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Populating HTML table from data query

 
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Hey all,

I am writing a google app engine app that stores individual logs and their properties as entities. It's very similar to the tutorial jsp code at the bottom of this page- https://developers.google.com/appengine/docs/java/gettingstarted/usingdatastore. Now I'm trying to output a single HTML table with values from my entity log with this:

Query query = new Query("Log", logkey)
List<Entity> logs = datastore.prepare(query).asList(FetchOptions.Builder.withLimit(1000));

for (Entity log : logs) {
pageContext.setAttribute("user_content", log.getProperty("user"));
pageContext.setAttribute("age_content", log.getProperty("age"));
<h4>Age Logs:</h4>
<table border="1">
<tr>
<th>User</th>
<th>Age</th>
</tr>
<tr>
<td>${fn:escapeXml(user_content)}</td>
<td>${fn:escapeXml(age_content)}</td>

This displays an HTML table but individually for each log entry. How can I make it display a single table with all log entries? I've tried using the jstl c:forEach tag to solve this but haven't had any luck yet.

Thanks in advance,
Martin
 
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Welcome to the Ranch.

Let's see the complete and correct code for your use of <c:forEach>. Be sure to UseCodeTags when posting code.
 
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Welcome to the Ranch.

Currently it looks like you are trying to do everything in the JSP (having scriptlets) which is bad practice. Instead you should moving all those query, list generation, logic etc into a servlet then forward to the JSP and use JSTL.

 
Martin Baldwin
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I was originally using c:forEach to store the attributes:



And yes, I realize using too many scriplets is bad, but I figured my application was simple enough to just do it all in JSP.
 
Bear Bibeault
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Martin Baldwin wrote:And yes, I realize using too many scriplets is bad


Using any scriptlets is bad. It's an obsolete technology from 12 years ago.

but I figured my application was simple enough to just do it all in JSP.


That's like saying "My circuit is simple enough to use vacuum tubes".

Even simple apps should use modern technology. Move the logic to the controllers and other classes, and limit your JSPs to the EL and JSTL.

After doing so, your list will be in request scope when the JSP is executed. In the JSP you'll use <c:forEach> to iterate over the data, creating a table row for each entry (assuming that's your aim).
 
Martin Baldwin
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Ok, so I've got a new servlet set up that retrieves my data and stores it as new entity properties. The issue I'm having now is that I can't properly display these values using my JSP page. When I debug, the table shows up with no entries even though I have saved logs.


 
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Martin Baldwin wrote:



If the "logs" collection is null or empty then the body of this loop will be skipped and no table rows will be rendered. Have you verified that your servlet actually creates a non-empty collection and places it in a request/session attribute named "logs"?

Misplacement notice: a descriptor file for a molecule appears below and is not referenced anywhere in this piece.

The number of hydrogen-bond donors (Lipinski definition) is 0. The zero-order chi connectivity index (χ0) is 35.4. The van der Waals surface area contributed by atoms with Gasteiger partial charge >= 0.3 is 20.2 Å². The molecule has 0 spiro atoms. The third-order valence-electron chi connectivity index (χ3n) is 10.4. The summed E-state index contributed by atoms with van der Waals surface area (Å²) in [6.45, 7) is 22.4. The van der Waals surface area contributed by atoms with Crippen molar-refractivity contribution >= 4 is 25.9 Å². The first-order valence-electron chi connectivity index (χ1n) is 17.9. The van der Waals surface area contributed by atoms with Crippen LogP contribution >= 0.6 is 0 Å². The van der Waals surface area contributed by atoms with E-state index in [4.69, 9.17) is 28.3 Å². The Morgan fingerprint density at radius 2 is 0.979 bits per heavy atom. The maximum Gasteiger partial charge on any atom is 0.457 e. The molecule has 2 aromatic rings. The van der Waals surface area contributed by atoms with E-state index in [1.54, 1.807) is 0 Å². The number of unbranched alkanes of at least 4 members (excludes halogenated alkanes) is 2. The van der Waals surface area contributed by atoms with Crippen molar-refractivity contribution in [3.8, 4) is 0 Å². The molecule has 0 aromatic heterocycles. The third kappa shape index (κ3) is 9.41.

Bear Bibeault
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How is your servlet creating the logs scoped variable?
 
Martin Baldwin
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I'm not entirely sure. I thought that I could treat the logs entity as a collection to iterate over.
 
Marshall Blythe
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Martin Baldwin wrote:I'm not entirely sure. I thought that I could treat the logs entity as a collection to iterate over.



You can, but you must first create the collection, populate it, and assign it to a scoped variable named "logs" before the <c:forEach> tag can iterate over it. The best place to do all that is in the servlet.
 
Bear Bibeault
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Right. The JSP can't just snatch something out of thin air. You'll need to create the logs scoped variable in the page controller for the JSP.

If that's an unfamiliar concept, then this article might be helpful in explaining the structure of Java web apps.
 
Martin Baldwin
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Thanks, that helps. So my page controller has the servlet mapped to the JSP through the URL /retrieve but how do I create the logs scoped variable? This is the line I use at the beginning of the table to call the servlet and the get method: and I'm currently using this for loop on my entity to set my desired properties:
 
Bear Bibeault
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Martin Baldwin wrote:This is the line I use at the beginning of the table to call the servlet and the get method: <table border="1" form action="/retrieve" method="GET">


In no universe is that valid HTML.

In any case, you don't call a servlet from a JSP -- just the opposite. The page controller (a servlet) gets control first to gather any data needed by the JSP. It puts that data into the request scope as scoped variables (via setAttribute()), then forwards to the JSP. The JSP can then reference the scoped variables.

Please read the article I linked to. It explains all this in great detail.
 
Bear Bibeault
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for (Entity log : logs) {
request.setAttribute("user", log.getProperty("user"));
request.setAttribute("date", log.getProperty("date"));


Why would you be creating scoped variables for each property?

You'd just put logs into request scope as a scoped variable, and iterate over it in the JSP.
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